By settlements, in 1991

Settlement Total Serbs Bosniaks Croats Yugoslavs Others
Bančići 113 105 8 n/a n/a n/a
Dubočica 160 160 n/a n/a n/a n/a
Gleđevci 74 12 62 n/a n/a n/a
Grablje 81 31 45 n/a 1 4
Gradac 65 65 n/a n/a n/a n/a
Ivica 99 99 n/a n/a n/a n/a
Kapavica 42 42 n/a n/a n/a n/a
Krajpolje 134 134 n/a n/a n/a n/a
Krtinje 51 51 n/a n/a n/a n/a
Kruševica 233 184 47 n/a 1 1
Ljubinje 2,265 2,114 103 3 17 28
Mišljen 65 28 n/a 36 n/a 1
Obzir 48 42 6 n/a n/a n/a
Pocrnje 37 35 2 n/a n/a n/a
Pustipusi 64 64 n/a n/a n/a n/a
Rankovci 33 33 n/a n/a n/a n/a
Ubosko 142 142 n/a n/a n/a n/a
Vlahovići 169 130 39 n/a n/a n/a
Vođeni 153 153 n/a n/a n/a n/a
Žabica 45 25 20 n/a n/a n/a
Žrvanj 99 99 n/a n/a n/a n/a

Notable residents[edit]

See also[edit]



Secondary sources[edit]

  • Anđelić, Pavao. 1983. Srednjovjekovna župa Popovo (The mediaeval county of Popovo), Tribunia, no. 7, Trebinje.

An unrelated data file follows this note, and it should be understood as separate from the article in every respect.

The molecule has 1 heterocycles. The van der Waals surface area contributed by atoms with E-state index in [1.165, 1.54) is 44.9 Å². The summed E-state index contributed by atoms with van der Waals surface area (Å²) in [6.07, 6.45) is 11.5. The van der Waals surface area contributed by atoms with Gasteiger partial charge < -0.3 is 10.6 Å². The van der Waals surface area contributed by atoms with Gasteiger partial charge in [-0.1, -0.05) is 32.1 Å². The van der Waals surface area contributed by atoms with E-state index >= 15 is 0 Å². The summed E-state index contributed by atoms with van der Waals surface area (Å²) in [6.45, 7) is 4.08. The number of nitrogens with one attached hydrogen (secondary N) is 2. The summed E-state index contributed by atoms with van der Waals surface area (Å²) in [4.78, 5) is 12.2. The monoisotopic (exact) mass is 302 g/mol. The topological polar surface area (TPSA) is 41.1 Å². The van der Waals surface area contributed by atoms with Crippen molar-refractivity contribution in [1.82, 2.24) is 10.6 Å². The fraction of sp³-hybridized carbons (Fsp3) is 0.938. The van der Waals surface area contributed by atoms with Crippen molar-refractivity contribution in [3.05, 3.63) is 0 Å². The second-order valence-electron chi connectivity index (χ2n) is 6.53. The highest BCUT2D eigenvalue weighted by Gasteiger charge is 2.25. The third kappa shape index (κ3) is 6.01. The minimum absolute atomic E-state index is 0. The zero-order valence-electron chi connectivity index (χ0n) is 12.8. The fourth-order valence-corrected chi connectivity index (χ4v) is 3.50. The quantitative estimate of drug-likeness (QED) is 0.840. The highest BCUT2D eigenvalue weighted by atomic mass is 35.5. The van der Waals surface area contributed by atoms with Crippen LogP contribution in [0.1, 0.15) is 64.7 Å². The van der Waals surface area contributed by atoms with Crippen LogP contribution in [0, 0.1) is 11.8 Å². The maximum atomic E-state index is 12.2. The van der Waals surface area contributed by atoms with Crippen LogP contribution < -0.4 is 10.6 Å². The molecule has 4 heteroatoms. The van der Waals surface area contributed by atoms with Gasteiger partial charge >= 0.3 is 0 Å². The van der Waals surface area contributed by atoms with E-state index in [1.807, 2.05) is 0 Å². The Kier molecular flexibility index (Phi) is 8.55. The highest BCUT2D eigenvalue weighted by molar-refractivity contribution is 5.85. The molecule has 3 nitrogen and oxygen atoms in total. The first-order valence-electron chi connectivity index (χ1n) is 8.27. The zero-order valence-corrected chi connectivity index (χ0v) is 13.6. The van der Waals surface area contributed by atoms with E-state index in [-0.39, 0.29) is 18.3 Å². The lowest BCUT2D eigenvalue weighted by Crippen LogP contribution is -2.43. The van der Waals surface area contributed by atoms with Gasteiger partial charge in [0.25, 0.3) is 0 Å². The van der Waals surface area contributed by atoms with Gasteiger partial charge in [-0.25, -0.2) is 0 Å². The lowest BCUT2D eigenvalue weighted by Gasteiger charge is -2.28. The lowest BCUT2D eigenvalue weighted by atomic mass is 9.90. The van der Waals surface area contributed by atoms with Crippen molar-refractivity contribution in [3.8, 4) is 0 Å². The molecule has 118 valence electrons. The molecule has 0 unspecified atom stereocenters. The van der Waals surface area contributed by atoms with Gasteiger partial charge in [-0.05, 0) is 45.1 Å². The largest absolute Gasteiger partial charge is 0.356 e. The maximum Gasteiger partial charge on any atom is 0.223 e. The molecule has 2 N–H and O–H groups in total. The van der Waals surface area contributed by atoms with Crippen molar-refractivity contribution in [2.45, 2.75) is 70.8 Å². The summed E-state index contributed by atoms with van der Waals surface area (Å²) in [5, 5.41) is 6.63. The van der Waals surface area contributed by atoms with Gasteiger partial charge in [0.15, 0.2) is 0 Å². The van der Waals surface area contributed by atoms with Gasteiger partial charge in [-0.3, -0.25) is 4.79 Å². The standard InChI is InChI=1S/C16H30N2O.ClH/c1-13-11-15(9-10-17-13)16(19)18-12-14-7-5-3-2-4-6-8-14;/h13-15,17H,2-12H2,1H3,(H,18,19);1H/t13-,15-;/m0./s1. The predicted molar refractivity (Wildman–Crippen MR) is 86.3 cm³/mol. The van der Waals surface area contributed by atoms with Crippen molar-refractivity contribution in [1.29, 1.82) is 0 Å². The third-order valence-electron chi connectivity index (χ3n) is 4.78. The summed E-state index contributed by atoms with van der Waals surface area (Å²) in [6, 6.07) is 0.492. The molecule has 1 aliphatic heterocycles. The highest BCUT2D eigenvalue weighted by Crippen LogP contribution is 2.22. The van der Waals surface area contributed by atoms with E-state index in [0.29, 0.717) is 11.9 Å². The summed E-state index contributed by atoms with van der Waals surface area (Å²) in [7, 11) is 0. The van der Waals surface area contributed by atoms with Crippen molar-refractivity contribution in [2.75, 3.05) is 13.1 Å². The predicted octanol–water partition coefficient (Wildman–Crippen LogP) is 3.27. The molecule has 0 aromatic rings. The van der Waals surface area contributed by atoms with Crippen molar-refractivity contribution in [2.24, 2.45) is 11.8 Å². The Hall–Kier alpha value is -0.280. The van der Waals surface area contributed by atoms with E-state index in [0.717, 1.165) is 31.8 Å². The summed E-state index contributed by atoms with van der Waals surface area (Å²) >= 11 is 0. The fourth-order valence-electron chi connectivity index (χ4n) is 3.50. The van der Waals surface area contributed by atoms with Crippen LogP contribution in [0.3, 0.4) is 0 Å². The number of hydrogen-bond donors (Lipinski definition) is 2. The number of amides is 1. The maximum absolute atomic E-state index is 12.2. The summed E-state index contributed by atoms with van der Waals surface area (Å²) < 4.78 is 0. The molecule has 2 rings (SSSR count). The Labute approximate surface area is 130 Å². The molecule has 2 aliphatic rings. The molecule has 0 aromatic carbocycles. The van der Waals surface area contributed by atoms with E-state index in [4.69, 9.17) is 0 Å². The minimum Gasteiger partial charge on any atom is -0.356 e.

• Ćirković, Simo. 1964. Istorija srednjovjekovne bosanske države (History of the mediaeval Bosnian state), Belgrade.
  • Aličić, Ahmed. 1985. Poimenični popis sandžaka vilajeta Hercegovina.(Name lists of the sandžak of the vilayet of Herzegovina) Oriental Institute in Sarajevo, Sarajevo.
  • Albertini, Luigi. 2005. Origins of the War of 1914 – Vol. 1, Enigma Books, New York.
  • Bojanovski, Ivo. 1973. Rimska cesta Narona - Leusinium kao primjer saobraćajnog kontinuiteta. Godišnjak ANUBiH, Centar za balkanološka ispitivanja 10/8, Sarajevo.

Coordinates: 42°57′N 18°05′E / 42.950°N 18.083°E / 42.950; 18.083